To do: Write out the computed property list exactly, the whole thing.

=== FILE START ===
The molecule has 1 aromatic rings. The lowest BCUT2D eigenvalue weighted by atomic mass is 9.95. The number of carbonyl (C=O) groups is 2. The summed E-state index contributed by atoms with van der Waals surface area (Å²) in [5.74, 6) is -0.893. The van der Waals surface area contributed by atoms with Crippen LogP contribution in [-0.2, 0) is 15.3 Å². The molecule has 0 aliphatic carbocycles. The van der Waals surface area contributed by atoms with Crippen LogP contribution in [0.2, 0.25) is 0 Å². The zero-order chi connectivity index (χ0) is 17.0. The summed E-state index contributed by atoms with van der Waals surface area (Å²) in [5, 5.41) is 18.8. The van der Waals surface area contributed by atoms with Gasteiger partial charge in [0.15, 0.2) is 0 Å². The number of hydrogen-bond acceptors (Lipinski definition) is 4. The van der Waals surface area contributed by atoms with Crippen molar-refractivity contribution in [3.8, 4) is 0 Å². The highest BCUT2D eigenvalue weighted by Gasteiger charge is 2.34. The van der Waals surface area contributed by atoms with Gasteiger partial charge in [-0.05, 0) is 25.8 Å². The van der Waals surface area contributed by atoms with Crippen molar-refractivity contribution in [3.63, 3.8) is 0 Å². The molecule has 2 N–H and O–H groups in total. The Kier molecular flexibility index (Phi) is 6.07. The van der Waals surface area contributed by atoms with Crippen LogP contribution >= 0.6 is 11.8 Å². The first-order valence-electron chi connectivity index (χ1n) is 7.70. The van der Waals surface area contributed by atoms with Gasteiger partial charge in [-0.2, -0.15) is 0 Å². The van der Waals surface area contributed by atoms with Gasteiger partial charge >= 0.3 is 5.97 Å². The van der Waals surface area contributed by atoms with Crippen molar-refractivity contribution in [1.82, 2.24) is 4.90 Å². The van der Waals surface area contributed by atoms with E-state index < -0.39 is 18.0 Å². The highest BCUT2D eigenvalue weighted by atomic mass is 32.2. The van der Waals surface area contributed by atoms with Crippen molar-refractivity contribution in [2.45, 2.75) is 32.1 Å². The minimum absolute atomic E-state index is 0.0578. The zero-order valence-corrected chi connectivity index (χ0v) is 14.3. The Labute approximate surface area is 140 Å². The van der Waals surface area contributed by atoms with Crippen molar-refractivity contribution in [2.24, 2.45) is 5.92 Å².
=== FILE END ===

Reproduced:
The molecule has 1 aromatic rings. The lowest BCUT2D eigenvalue weighted by atomic mass is 9.95. The number of carbonyl (C=O) groups is 2. The summed E-state index contributed by atoms with van der Waals surface area (Å²) in [5.74, 6) is -0.893. The van der Waals surface area contributed by atoms with Crippen LogP contribution in [-0.2, 0) is 15.3 Å². The molecule has 0 aliphatic carbocycles. The van der Waals surface area contributed by atoms with Crippen LogP contribution in [0.2, 0.25) is 0 Å². The zero-order chi connectivity index (χ0) is 17.0. The summed E-state index contributed by atoms with van der Waals surface area (Å²) in [5, 5.41) is 18.8. The van der Waals surface area contributed by atoms with Gasteiger partial charge in [0.15, 0.2) is 0 Å². The number of hydrogen-bond acceptors (Lipinski definition) is 4. The van der Waals surface area contributed by atoms with Crippen molar-refractivity contribution in [3.8, 4) is 0 Å². The highest BCUT2D eigenvalue weighted by Gasteiger charge is 2.34. The van der Waals surface area contributed by atoms with Gasteiger partial charge in [-0.05, 0) is 25.8 Å². The van der Waals surface area contributed by atoms with Crippen molar-refractivity contribution in [3.63, 3.8) is 0 Å². The molecule has 2 N–H and O–H groups in total. The Kier molecular flexibility index (Phi) is 6.07. The van der Waals surface area contributed by atoms with Crippen LogP contribution >= 0.6 is 11.8 Å². The first-order valence-electron chi connectivity index (χ1n) is 7.70. The van der Waals surface area contributed by atoms with Gasteiger partial charge in [-0.2, -0.15) is 0 Å². The van der Waals surface area contributed by atoms with Gasteiger partial charge >= 0.3 is 5.97 Å². The van der Waals surface area contributed by atoms with Crippen molar-refractivity contribution in [1.82, 2.24) is 4.90 Å². The van der Waals surface area contributed by atoms with E-state index < -0.39 is 18.0 Å². The highest BCUT2D eigenvalue weighted by atomic mass is 32.2. The van der Waals surface area contributed by atoms with Crippen molar-refractivity contribution in [2.45, 2.75) is 32.1 Å². The minimum absolute atomic E-state index is 0.0578. The zero-order valence-corrected chi connectivity index (χ0v) is 14.3. The Labute approximate surface area is 140 Å². The van der Waals surface area contributed by atoms with Crippen molar-refractivity contribution in [2.24, 2.45) is 5.92 Å².